Statistics: Who Gets MS?

Reviewed by: HU Medical Review Board | Last reviewed: March 2024 | Last updated: March 2024

Multiple sclerosis (MS) is not contagious. This means it is not spread from person to person. MS also is not heritable, or passed down from parent to child. There is currently no single known cause of MS. But there are doctors who study patterns in diseases, called epidemiologists. These doctors have found several risk factors that seem to contribute to MS incidence (the frequency of disease) in specific groups of people.1

There are currently around 1 million people in the United States living with MS. Worldwide, a little under 3 million people have MS. The global incidence of MS in 2020 was 35.9 cases per 100,000 people. Understanding who gets MS can help doctors to make important discoveries in finding out what causes it.1,2

Age and MS incidence

Most people are diagnosed with MS between the ages of 15 and 50. The average age of diagnosis is 32. MS is more commonly diagnosed in young adults. This is because many people have their first MS symptoms in early adulthood. MS can also occur in young children and older adults, but this is more rare.1,3-4

Geographical differences in MS incidence

MS is more common in people from Europe, the United States, Canada, New Zealand, and parts of Australia. It is less common among people in Asia and Africa. It is also less common in areas of the world closer to the equator. High-altitude regions far from the equator, above or below the 40-degree mark north or south, have higher rates of MS.1-2,4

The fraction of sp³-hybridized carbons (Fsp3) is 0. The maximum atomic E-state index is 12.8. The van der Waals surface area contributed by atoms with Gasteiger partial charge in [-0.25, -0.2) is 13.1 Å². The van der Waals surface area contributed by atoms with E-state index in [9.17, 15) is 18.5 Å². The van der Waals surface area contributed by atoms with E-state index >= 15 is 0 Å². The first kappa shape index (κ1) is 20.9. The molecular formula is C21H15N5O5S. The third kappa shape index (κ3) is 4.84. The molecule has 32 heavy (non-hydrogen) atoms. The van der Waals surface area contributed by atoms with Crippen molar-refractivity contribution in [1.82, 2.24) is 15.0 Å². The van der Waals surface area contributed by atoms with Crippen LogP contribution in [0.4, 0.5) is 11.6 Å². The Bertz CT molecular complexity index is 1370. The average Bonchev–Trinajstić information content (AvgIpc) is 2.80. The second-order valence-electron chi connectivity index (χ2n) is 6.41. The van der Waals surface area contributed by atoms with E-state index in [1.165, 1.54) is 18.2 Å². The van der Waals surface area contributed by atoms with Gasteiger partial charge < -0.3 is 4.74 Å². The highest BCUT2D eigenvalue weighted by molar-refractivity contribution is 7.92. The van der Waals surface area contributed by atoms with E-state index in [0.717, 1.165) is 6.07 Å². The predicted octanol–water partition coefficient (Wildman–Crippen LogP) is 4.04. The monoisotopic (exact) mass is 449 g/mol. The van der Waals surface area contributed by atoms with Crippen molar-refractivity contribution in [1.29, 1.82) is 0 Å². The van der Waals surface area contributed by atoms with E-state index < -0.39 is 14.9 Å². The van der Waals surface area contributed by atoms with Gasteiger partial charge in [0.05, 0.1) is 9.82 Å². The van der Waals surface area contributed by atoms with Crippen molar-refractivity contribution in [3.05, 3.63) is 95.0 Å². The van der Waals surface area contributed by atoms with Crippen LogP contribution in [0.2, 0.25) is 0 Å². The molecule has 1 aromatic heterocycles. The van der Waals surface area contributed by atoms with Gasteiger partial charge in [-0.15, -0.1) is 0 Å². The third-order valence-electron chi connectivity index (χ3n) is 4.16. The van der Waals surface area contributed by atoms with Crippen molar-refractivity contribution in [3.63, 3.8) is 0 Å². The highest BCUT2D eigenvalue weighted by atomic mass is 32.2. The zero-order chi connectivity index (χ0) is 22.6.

There are also differences in MS incidence within the United States. The Northeast and Midwest regions have the highest incidence. By contrast, the South and West having the lowest.1

Gender and MS incidence

MS, like other autoimmune diseases, is more common in women than men. MS occurs up to 3 times more commonly in people assigned female at birth than those assigned male at birth. In some countries, the likelihood of having MS if you were assigned female at birth increases up to 4 times. This could potentially suggest a hormonal link to MS. But there have not been any scientific studies done to prove this.1

Race and ethnicity in MS incidence

MS is more common among Caucasians. This is especially true if they live far from the equator. People of Danish descent and those living in the Orkney Islands have some of the highest rates of MS in the world. It is rare among some ethnic groups, including:1,2,5

  • Inuit
  • Yakutes
  • Hungarian Romani
  • Norwegian Lapps
  • Australian Aborigines
  • Maoris

In the United States, MS incidence is highest to lowest in:1,2,5

  1. Non-Hispanic white populations
  2. Non-Hispanic Black populations
  3. Other non-Hispanic race and ethnic groups
  4. Hispanic populations

Other factors affecting MS incidence

Several other factors influence MS risk in large populations of people. Some studies have linked MS incidence to:1,4,6

  • Certain inherited genes
  • Epstein-Barr, the virus that causes mononucleosis
  • Environmental factors such as vitamin D, sunshine, and place of birth
  • Smoking
  • Obesity

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